WTO trade and environment standard rendering China-Rare Earths GATT article XX exemptions impossible and other international laws incompatible.

AuthorGao, Fengping

    This article critically reviews China--Measures Related to the Exportation of Rare Earths, Tungsten and Molybdenum (the China-Rare Earths (1) case), from the perspective of the Article XX (b) and (g) of The General Agreement on Tariffs and Trade (GATT). (2) The purposes of this article include: 1) to reveal, regarding the World Trade Organization ("WTO") trade and environment, that the China-Rare Earths case could have been decided through an alternative legal basis, and 2) to evaluate the international scholars who thought that the Panel's isolated textual approach was wrong and the theoretical judgment of the case was not sound. An empirical study at both the macroeconomic level and the microeconomic level demonstrates the comprehensive policy in dispute actually has been working "as a whole" since the early 2000s. Also, this research shows that the China-Rare Earths case ruling has caused a devastating consequence on the whole rare earth industry.

    Part I of this article provides background on the rare earth industry and its trade, while Part II briefly summarizes the principle substantive issues of the China-Rare Earths case. Part III reviews GATT Article XX (b) and (g). Part IV analyzes the rules of GATT Article XX (b) and (g) as applied to the China-Rare Earths case and finds that this case is extraordinary. First of all, it is arguable that China might deserve a different application of law. (3) In light of the fundamental importance of the flexibilities provided in GATT Article XX, China invoked both Article XX (b) and (g), respectively, for protection of human, animals and plants life and conservation of exhaustible natural resources. (4) The Panel decided the environmental issue under Article XX (g); however, Article XX (b) policy issues were not decided under Article XX (b) law, but on a different basis. (5) Scholars emphasize that the policy space governments enjoy to pursue legitimate objectives under GATT Article XX (g) is more likely to be considered "disguised trade restrictions" to pursue regulatory objectives and then tips the balance towards their obligations under the GATT, while issues under Article XX (b) regarding protection of human, animals and plants life require a lower standard of "burden of persuasion." (6) Secondly, the standard of the Article XX (g) has become next to impossible to qualify domestically legitimate environmental policy for the specified exemption, although there could be a theoretical chance. Part V reiterates that this extreme standard contradicts the Preamble of the WTO, the Marrakesh Agreement, and the purpose of the GATT Article XX. Moreover, as illustrated in the China-Rare Earths case, McRae's summarization of the WTO as a market access agency is apt. (7) The WTO's continuing reliance on the working principles of trade and environment in order to make its rulings is outdated and inconsistent with human rights and the international community environmental efforts for better living conditions. (8) Part VI follows the study in the transitional economy on both China's "continuing" reform policy and the case study on the China Northern Rare Earths, the world's number one rare earths producer. (9) The findings echo the scholar's view that the objectives of industry reorganization, resource conservation, and environmental protection are integrated. Part VII presents empirical follow-up research that has found the disastrous consequence is directly related to the application of the Panel's recommendations. Lastly, the article restates that the standard of the law in the China-Rare Earths case should be updated and the Panel's discretion on the approach shall be confined.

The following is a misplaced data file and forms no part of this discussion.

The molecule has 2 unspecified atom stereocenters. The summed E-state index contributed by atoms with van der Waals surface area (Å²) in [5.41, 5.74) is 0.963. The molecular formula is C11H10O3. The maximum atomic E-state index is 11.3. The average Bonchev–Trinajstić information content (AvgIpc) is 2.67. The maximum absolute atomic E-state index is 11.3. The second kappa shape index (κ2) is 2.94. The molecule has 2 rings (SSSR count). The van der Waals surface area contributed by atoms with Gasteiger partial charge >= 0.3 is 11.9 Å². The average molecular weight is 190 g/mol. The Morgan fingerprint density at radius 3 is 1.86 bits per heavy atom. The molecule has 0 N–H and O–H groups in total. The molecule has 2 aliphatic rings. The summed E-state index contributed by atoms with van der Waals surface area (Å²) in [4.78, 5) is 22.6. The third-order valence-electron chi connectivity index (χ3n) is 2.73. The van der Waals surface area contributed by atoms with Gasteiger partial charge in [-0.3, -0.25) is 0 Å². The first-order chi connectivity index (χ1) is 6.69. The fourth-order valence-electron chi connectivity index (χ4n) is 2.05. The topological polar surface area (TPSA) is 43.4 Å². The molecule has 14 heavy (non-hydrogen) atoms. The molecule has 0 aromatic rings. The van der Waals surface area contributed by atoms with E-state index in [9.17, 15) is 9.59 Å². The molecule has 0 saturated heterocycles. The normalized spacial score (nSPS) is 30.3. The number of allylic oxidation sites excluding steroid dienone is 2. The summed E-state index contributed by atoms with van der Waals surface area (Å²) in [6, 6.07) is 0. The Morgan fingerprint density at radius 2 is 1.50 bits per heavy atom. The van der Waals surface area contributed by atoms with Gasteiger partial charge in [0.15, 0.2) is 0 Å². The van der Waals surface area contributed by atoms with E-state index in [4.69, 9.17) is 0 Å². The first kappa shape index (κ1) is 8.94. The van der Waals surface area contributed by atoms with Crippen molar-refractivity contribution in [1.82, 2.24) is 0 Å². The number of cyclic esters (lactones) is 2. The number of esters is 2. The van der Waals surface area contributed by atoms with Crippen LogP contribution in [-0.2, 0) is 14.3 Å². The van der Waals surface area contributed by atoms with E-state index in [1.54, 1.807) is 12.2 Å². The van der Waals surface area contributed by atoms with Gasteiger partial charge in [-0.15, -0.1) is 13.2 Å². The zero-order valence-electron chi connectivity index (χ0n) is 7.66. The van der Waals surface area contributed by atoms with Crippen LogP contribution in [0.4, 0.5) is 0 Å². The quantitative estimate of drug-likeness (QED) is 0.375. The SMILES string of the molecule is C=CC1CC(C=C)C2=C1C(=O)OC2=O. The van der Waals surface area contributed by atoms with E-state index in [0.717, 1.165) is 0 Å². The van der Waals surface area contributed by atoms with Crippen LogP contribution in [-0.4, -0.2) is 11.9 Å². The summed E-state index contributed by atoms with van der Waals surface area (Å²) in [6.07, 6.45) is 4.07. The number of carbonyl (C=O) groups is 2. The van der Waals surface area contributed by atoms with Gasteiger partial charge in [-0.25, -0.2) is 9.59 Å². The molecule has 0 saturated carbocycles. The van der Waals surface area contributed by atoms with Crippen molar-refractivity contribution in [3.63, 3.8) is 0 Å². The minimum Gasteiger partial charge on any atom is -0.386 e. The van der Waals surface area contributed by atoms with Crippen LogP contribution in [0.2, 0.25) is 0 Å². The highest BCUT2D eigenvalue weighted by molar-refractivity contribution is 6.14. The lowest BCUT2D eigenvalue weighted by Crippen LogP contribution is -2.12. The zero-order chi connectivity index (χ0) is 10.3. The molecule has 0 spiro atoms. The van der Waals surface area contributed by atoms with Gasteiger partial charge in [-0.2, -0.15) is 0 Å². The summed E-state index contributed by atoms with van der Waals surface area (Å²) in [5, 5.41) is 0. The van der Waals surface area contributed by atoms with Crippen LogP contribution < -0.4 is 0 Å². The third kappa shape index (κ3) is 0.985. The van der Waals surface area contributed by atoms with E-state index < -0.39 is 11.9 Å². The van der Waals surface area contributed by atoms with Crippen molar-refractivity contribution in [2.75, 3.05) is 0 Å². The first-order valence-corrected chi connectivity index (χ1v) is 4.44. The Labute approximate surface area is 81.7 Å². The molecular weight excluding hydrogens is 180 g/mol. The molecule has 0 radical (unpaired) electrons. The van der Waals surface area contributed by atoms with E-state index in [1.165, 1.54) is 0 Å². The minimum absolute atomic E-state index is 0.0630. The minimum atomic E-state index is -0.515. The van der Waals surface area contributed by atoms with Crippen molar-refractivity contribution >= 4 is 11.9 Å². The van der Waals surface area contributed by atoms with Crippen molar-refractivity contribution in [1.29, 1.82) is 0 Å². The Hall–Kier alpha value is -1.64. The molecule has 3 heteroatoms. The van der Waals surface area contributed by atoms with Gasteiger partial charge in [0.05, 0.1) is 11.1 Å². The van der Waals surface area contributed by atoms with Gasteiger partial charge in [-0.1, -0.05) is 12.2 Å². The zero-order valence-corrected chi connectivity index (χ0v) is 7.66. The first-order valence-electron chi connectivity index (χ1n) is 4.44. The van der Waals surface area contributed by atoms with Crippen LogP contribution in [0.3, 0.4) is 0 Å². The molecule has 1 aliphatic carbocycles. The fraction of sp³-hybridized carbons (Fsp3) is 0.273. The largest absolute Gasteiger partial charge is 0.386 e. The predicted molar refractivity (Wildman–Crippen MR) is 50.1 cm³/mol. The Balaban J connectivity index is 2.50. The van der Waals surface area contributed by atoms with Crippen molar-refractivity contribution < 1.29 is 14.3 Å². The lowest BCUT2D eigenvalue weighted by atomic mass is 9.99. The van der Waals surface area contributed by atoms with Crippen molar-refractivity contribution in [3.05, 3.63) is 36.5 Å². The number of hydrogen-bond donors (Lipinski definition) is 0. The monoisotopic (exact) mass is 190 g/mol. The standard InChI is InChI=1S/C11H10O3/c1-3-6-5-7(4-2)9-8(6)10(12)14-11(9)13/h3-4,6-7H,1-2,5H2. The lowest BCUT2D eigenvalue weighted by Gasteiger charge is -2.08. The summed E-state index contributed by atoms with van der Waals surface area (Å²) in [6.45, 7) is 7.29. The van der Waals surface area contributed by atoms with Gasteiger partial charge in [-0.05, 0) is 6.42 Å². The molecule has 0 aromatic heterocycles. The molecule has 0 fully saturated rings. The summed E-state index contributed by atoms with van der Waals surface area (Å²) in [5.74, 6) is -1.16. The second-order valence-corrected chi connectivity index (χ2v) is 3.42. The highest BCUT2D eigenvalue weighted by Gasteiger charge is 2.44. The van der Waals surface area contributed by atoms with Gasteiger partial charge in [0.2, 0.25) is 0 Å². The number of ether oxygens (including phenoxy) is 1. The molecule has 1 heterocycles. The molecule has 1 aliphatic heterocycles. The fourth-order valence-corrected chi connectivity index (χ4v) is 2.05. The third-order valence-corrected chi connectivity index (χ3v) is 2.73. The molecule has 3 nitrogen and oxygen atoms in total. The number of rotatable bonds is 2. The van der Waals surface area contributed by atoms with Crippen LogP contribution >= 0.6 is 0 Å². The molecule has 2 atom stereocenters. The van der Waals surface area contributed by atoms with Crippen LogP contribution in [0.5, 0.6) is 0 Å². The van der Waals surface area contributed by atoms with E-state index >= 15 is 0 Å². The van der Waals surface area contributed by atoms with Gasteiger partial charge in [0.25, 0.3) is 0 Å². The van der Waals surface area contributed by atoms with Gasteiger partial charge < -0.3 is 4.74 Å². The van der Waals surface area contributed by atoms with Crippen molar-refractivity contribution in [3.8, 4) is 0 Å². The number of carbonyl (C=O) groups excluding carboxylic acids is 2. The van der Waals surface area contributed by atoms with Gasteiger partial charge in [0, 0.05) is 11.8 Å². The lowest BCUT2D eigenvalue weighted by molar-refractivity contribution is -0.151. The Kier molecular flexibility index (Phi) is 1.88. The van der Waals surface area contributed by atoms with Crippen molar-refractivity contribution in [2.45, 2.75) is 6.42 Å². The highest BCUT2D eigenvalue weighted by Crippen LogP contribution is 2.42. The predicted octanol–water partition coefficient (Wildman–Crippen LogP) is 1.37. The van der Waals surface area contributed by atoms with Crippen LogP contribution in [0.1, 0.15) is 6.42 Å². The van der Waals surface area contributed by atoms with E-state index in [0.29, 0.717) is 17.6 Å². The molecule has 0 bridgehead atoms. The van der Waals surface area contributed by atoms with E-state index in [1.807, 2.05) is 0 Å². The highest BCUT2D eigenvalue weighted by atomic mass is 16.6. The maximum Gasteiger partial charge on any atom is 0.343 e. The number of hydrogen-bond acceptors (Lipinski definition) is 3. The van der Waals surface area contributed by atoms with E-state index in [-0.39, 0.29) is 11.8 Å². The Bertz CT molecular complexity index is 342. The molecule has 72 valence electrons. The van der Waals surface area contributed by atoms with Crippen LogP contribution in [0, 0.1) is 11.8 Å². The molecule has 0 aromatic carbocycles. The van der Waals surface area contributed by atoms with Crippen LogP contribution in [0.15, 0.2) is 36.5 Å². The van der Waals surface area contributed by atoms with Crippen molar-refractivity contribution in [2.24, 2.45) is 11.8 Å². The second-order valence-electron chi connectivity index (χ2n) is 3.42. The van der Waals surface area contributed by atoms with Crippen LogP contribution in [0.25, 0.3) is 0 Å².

Rare earths are a set of fifteen chemical elements in the periodic table. (10) Actually, they are not rare but relatively abundant in the Earth's crust. (11) However, it is rare to find them in quantities significant enough to support economic mineral development. (12) Rare earths have both market value and national security implications. (13)

    On the one hand, rare earths are important. (14) Rare earth precious metals are important to a variety of United States commercial industries. Rare earth products relate to our daily life. Rare earth metals are used to produce your iPhone and laptop. (15) Rare earths make up a key part of your hybrid and conventional automobiles. (16) They make your house lighting work in a more energy-efficient manner. (17) Rare earths are also used in the oil and gas industry, advanced electronics, chemicals, medical equipment, "as well as [in the] U.S. defense industries that produce various weapon systems." (18) For instance, high purity beryllium, one rare earth metal, possesses "unique properties that make it indispensable in many of today's critical U.S. defense systems, including sensors, missiles and satellites, avionics, and nuclear weapons." (19) The exhibit below illustrates the broad application of rare earths elements.